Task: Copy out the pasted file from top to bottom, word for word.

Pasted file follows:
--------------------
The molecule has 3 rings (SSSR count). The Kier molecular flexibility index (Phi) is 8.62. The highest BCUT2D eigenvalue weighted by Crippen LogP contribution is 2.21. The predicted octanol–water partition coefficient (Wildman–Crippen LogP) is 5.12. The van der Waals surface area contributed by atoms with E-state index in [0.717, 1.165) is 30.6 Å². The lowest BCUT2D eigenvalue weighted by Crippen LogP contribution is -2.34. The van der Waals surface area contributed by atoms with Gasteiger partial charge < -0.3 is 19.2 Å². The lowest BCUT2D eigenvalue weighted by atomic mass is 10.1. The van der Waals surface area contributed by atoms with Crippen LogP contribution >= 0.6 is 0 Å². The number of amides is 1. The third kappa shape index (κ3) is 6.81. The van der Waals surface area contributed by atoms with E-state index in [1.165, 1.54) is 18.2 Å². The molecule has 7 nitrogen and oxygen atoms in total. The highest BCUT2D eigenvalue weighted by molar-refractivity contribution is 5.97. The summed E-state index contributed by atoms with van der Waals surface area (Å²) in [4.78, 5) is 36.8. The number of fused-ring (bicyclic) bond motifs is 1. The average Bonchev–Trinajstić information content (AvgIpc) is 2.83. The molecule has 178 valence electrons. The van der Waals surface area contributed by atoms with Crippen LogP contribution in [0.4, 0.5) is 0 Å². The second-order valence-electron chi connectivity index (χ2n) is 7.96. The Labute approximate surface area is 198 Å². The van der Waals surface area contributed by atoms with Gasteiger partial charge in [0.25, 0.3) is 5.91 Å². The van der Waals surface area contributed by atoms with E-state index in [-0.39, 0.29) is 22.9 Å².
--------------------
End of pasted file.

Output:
The molecule has 3 rings (SSSR count). The Kier molecular flexibility index (Phi) is 8.62. The highest BCUT2D eigenvalue weighted by Crippen LogP contribution is 2.21. The predicted octanol–water partition coefficient (Wildman–Crippen LogP) is 5.12. The van der Waals surface area contributed by atoms with E-state index in [0.717, 1.165) is 30.6 Å². The lowest BCUT2D eigenvalue weighted by Crippen LogP contribution is -2.34. The van der Waals surface area contributed by atoms with Gasteiger partial charge < -0.3 is 19.2 Å². The lowest BCUT2D eigenvalue weighted by atomic mass is 10.1. The van der Waals surface area contributed by atoms with Crippen LogP contribution >= 0.6 is 0 Å². The number of amides is 1. The third kappa shape index (κ3) is 6.81. The van der Waals surface area contributed by atoms with E-state index in [1.165, 1.54) is 18.2 Å². The molecule has 7 nitrogen and oxygen atoms in total. The highest BCUT2D eigenvalue weighted by molar-refractivity contribution is 5.97. The summed E-state index contributed by atoms with van der Waals surface area (Å²) in [4.78, 5) is 36.8. The number of fused-ring (bicyclic) bond motifs is 1. The average Bonchev–Trinajstić information content (AvgIpc) is 2.83. The molecule has 178 valence electrons. The van der Waals surface area contributed by atoms with Crippen LogP contribution in [0.4, 0.5) is 0 Å². The second-order valence-electron chi connectivity index (χ2n) is 7.96. The Labute approximate surface area is 198 Å². The van der Waals surface area contributed by atoms with Gasteiger partial charge in [0.25, 0.3) is 5.91 Å². The van der Waals surface area contributed by atoms with E-state index in [-0.39, 0.29) is 22.9 Å².